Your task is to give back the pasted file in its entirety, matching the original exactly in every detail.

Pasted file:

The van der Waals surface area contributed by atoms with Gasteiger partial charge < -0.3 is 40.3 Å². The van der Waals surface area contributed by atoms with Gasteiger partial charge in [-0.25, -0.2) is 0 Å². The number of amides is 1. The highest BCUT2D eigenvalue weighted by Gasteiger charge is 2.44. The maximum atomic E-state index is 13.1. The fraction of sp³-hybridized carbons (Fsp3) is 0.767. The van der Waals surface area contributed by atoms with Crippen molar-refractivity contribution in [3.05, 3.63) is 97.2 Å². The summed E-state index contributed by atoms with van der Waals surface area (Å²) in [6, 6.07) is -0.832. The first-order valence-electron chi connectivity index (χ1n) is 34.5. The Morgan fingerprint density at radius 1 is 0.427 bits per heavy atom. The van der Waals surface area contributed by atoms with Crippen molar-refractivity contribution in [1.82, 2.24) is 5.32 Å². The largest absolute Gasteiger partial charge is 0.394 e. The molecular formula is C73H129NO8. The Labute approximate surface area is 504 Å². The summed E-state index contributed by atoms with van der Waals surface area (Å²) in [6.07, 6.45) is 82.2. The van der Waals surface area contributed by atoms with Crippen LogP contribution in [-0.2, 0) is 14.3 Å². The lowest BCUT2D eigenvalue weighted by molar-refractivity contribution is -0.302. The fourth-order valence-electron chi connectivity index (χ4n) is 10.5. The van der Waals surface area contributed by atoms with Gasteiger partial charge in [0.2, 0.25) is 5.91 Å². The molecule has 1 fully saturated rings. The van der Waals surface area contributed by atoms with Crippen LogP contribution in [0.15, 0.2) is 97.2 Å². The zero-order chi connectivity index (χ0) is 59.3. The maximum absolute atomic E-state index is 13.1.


The van der Waals surface area contributed by atoms with Gasteiger partial charge < -0.3 is 40.3 Å². The van der Waals surface area contributed by atoms with Gasteiger partial charge in [-0.25, -0.2) is 0 Å². The number of amides is 1. The highest BCUT2D eigenvalue weighted by Gasteiger charge is 2.44. The maximum atomic E-state index is 13.1. The fraction of sp³-hybridized carbons (Fsp3) is 0.767. The van der Waals surface area contributed by atoms with Crippen molar-refractivity contribution in [3.05, 3.63) is 97.2 Å². The summed E-state index contributed by atoms with van der Waals surface area (Å²) in [6, 6.07) is -0.832. The first-order valence-electron chi connectivity index (χ1n) is 34.5. The Morgan fingerprint density at radius 1 is 0.427 bits per heavy atom. The van der Waals surface area contributed by atoms with Crippen molar-refractivity contribution in [1.82, 2.24) is 5.32 Å². The largest absolute Gasteiger partial charge is 0.394 e. The molecular formula is C73H129NO8. The Labute approximate surface area is 504 Å². The summed E-state index contributed by atoms with van der Waals surface area (Å²) in [6.07, 6.45) is 82.2. The van der Waals surface area contributed by atoms with Crippen LogP contribution in [-0.2, 0) is 14.3 Å². The lowest BCUT2D eigenvalue weighted by molar-refractivity contribution is -0.302. The fourth-order valence-electron chi connectivity index (χ4n) is 10.5. The van der Waals surface area contributed by atoms with Gasteiger partial charge in [0.2, 0.25) is 5.91 Å². The molecule has 1 fully saturated rings. The van der Waals surface area contributed by atoms with Crippen LogP contribution in [0.15, 0.2) is 97.2 Å². The zero-order chi connectivity index (χ0) is 59.3. The maximum absolute atomic E-state index is 13.1.